Let’s say that according to your PTO policy, Maria starts accruing PTO after one month of working at your company. She’s a first-year employee, so she gets 80 hours of PTO during her first year (equivalent to 10 workdays) and 104 hours during her second year (equivalent to 13 days). 

With your PTO accrual system, Maria receives 3.08 hours of PTO every two-week pay period. Maria decides to let her PTO accrue for six months before spending any of it. 

For the sake of this hypothetical situation, we’ll say it’s currently July 1 of 2023. Maria has been working for six months and has accrued 40.04 hours of PTO. 

She requests—and you approve!—her first paid Friday off work, which will take place on July 7. She will use 8 hours of her PTO for this day, leaving her with 32.04 hours of PTO. 

But she’ll gain 3.08 more hours at the mid-month pay period, bumping her back up to 35.12 hours of PTO. And at the end of July, she gets another 3.08 hours. Now she’s up to 38.2. She doesn’t take any PTO during August, which means she accrues another 6.16 hours of PTO.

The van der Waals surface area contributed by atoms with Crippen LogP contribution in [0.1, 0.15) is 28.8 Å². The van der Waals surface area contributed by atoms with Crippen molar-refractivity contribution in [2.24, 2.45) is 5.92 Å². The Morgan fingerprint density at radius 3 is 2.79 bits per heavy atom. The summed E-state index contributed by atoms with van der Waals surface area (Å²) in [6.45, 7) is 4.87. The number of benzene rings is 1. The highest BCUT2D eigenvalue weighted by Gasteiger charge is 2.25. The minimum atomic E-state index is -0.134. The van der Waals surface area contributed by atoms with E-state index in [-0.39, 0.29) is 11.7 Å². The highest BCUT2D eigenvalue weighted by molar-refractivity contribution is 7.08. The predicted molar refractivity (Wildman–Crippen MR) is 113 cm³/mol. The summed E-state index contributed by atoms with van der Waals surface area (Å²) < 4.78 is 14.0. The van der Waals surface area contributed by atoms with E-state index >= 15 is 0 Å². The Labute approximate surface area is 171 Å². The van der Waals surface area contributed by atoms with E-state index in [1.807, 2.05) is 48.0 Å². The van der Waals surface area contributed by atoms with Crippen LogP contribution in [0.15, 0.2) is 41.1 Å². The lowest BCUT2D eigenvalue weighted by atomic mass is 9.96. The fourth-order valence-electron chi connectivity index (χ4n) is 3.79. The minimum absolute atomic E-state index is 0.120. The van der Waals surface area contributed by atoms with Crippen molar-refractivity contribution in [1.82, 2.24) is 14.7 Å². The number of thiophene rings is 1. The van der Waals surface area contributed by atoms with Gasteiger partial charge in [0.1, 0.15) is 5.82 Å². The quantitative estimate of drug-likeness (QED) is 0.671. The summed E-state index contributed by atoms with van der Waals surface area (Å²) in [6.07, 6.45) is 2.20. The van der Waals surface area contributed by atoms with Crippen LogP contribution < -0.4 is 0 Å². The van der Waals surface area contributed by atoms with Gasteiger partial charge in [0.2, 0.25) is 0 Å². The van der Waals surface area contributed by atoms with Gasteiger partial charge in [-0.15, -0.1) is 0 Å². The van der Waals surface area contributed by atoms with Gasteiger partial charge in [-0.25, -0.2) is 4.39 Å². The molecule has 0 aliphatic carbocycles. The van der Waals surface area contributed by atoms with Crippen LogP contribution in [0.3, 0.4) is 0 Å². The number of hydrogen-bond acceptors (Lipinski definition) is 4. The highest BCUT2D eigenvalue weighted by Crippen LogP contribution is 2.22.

Now she’s up to 44.36 hours. In September she takes another Friday off, deducting 8 hours from her PTO bank. She’s at 36.36 hours. But she gets her 6.16 hours of PTO for September, pushing her up to 42.52 hours. 

According to this schedule—and taking her PTO increase in January of 2024 into account—Maria will be able to take a day off every other month. She’ll also have saved up 69 hours of PTO for her Disneyland vacation. She decides to take 40 hours in June of 2024 for her weeklong trip with her kids

She’ll have 29 hours of PTO left over after the trip. From there, she can repeat her PTO earning strategy to get the rest and family time she needs to thrive

The longer she stays with your company, the more PTO she’ll accrue. Eventually, Maria will be able to afford to take one day off every month instead of every other month while also earning enough PTO for longer vacations.